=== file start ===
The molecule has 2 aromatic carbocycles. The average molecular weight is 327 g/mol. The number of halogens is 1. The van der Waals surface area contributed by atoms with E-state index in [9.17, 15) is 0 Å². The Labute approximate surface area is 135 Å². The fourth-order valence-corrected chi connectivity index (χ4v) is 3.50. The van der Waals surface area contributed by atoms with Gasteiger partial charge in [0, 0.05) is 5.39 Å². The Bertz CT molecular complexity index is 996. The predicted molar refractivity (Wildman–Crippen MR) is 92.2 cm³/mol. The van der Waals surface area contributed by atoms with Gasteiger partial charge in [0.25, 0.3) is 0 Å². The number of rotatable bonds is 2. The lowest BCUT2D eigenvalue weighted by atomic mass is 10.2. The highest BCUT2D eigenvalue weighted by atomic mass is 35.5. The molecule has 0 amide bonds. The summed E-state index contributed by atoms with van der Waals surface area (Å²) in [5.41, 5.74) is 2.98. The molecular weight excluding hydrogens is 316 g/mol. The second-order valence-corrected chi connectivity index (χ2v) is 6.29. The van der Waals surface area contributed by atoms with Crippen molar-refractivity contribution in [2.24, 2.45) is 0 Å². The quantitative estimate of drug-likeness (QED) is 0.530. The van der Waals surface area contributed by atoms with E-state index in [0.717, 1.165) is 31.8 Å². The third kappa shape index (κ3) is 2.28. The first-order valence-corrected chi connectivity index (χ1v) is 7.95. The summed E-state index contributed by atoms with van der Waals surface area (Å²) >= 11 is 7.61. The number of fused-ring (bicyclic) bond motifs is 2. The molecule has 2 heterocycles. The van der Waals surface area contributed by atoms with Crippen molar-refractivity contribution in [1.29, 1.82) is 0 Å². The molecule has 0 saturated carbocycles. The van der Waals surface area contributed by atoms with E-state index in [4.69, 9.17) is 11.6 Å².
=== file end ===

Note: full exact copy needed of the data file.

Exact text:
The molecule has 2 aromatic carbocycles. The average molecular weight is 327 g/mol. The number of halogens is 1. The van der Waals surface area contributed by atoms with E-state index in [9.17, 15) is 0 Å². The Labute approximate surface area is 135 Å². The fourth-order valence-corrected chi connectivity index (χ4v) is 3.50. The van der Waals surface area contributed by atoms with Gasteiger partial charge in [0, 0.05) is 5.39 Å². The Bertz CT molecular complexity index is 996. The predicted molar refractivity (Wildman–Crippen MR) is 92.2 cm³/mol. The van der Waals surface area contributed by atoms with Gasteiger partial charge in [0.25, 0.3) is 0 Å². The number of rotatable bonds is 2. The lowest BCUT2D eigenvalue weighted by atomic mass is 10.2. The highest BCUT2D eigenvalue weighted by atomic mass is 35.5. The molecule has 0 amide bonds. The summed E-state index contributed by atoms with van der Waals surface area (Å²) in [5.41, 5.74) is 2.98. The molecular weight excluding hydrogens is 316 g/mol. The second-order valence-corrected chi connectivity index (χ2v) is 6.29. The van der Waals surface area contributed by atoms with Crippen molar-refractivity contribution in [2.24, 2.45) is 0 Å². The quantitative estimate of drug-likeness (QED) is 0.530. The van der Waals surface area contributed by atoms with E-state index in [0.717, 1.165) is 31.8 Å². The third kappa shape index (κ3) is 2.28. The first-order valence-corrected chi connectivity index (χ1v) is 7.95. The summed E-state index contributed by atoms with van der Waals surface area (Å²) >= 11 is 7.61. The number of fused-ring (bicyclic) bond motifs is 2. The molecule has 2 heterocycles. The van der Waals surface area contributed by atoms with Crippen molar-refractivity contribution in [1.29, 1.82) is 0 Å². The molecule has 0 saturated carbocycles. The van der Waals surface area contributed by atoms with E-state index in [4.69, 9.17) is 11.6 Å².